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United States Department of Agriculture

Agricultural Research Service

Research Project: Intervention Strategies to Control and Prevent Disease Outbreaks Caused by Avian Influenza and Other Emerging Poultry Pathogens

Location: Exotic and Emerging Avian Viral Diseases Research Unit

Title: Viral enteric infections of poultry

Author
item Pantin-Jackwood, Mary

Submitted to: International Seminar on Poultry Production and Pathology Proceedings
Publication Type: Proceedings
Publication Acceptance Date: November 20, 2012
Publication Date: November 23, 2012
Citation: Pantin Jackwood, M.J. 2012. Viral enteric infections of poultry. International Seminar on Poultry Production and Pathology Proceedings. CDROM.

Technical Abstract: Enteric diseases cause great economic losses to the poultry industry mostly from depressed weight gains, impaired feed efficiency, and decreased flock uniformity. Enteric syndromes have been described in both young turkeys and chickens and likely result from infection by a mixture of pathogenic agents in conjunction with nutritional imbalances, poor management, environmental conditions, and stress. In addition, the age and immune status of the birds, and their genetic background, also affect the clinical presentation of the disease. Many multifactorial enteric disease syndromes have been described in young turkeys. Poult enteritis complex (PEC) is a term frequently used that encompasses several infectious intestinal diseases of young turkeys including poult enteritis mortality syndrome (PEMS), infectious enteritis of turkeys, stunting syndrome of turkeys, poult enteritis syndrome (PES) and others. Clinical signs associated with PEC include diarrhea, growth depression (stunting and runting), poor feed conversion, secondary nutritional deficiencies, immune dysfunction, and mortality. Similar enteric syndromes have also been described in young broilers and given several names including malabsorption syndrome (MAS), runting and stunting syndrome (RSS), infectious stunting syndrome, pale bird syndrome and others. Among the most common clinical signs reported are: poor growth, diarrhea, abnormal feathering, pigment loss, proventriculitis, bone abnormalities, lymphoid atrophy, and increased mortality. Characteristic microscopic lesions include villous atrophy of the small intestine and a distention of the crypts of Lieberkühn (cystic enteropathy/enteritis). Many viruses, alone or in combinations, have been associated with enteric diseases in poultry including astroviruses, parvoviruses, reovirus, rotaviruses, adenoviruses, picornavirus, and other small round viruses. Currently, there are no effective commercial vaccines available for enteric viruses of poultry. Good management practices can help reduce or eliminate exposure of young birds to enteric viruses, but the ubiquity and genetic variability of the many enteric viruses make it difficult or impractical to keep commercial flocks free of infection. Control of enteric viruses is best accomplished by maintaining the premises free of these agents when possible, by implementing biosecurity measures that prevent the entrance and interrupting transmission of these viruses.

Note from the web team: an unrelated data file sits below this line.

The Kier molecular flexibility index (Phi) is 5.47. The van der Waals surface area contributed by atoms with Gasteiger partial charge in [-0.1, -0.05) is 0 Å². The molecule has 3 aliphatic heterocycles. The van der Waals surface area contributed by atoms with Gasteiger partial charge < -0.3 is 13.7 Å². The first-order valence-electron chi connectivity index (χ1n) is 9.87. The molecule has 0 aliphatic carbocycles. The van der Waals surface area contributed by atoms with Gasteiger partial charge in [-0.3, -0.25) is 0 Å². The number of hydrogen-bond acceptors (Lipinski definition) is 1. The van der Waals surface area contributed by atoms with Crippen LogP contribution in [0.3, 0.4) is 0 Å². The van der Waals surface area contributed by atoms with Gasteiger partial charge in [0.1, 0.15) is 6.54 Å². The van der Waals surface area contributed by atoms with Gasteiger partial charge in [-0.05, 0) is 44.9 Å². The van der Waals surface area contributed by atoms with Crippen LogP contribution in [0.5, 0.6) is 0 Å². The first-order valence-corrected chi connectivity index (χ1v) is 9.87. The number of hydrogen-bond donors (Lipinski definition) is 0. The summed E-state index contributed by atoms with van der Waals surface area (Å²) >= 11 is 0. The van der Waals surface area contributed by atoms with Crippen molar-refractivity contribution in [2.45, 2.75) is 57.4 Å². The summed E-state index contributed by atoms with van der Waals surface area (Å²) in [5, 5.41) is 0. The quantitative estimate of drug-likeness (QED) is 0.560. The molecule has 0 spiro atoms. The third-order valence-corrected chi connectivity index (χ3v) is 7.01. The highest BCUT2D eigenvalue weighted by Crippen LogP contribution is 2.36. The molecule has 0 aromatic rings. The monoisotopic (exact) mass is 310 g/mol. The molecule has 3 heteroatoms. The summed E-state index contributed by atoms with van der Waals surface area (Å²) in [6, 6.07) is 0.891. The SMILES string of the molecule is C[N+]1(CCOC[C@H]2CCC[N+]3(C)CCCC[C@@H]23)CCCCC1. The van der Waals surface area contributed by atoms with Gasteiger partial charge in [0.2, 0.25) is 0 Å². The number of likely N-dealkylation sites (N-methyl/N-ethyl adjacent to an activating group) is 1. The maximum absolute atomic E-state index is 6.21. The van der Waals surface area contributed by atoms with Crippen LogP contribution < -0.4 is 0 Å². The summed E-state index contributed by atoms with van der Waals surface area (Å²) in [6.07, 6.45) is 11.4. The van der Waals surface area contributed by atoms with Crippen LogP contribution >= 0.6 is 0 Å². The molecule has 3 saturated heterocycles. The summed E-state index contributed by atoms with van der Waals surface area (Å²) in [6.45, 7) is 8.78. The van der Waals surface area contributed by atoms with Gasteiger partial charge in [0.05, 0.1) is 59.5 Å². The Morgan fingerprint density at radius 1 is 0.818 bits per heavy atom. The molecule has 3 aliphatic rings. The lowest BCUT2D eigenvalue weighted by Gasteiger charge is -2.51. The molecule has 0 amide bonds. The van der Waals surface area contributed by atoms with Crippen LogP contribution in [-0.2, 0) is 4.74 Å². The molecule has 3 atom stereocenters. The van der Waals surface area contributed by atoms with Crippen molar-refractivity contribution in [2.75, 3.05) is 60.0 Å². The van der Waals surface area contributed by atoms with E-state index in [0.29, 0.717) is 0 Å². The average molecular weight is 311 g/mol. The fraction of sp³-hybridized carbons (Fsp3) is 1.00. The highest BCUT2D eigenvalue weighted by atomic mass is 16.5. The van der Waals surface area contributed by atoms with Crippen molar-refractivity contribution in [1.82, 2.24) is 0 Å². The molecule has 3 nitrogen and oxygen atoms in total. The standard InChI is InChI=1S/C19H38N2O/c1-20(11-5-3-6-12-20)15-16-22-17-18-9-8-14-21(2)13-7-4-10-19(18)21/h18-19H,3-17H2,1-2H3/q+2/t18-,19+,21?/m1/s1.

Last Modified: 12/21/2014
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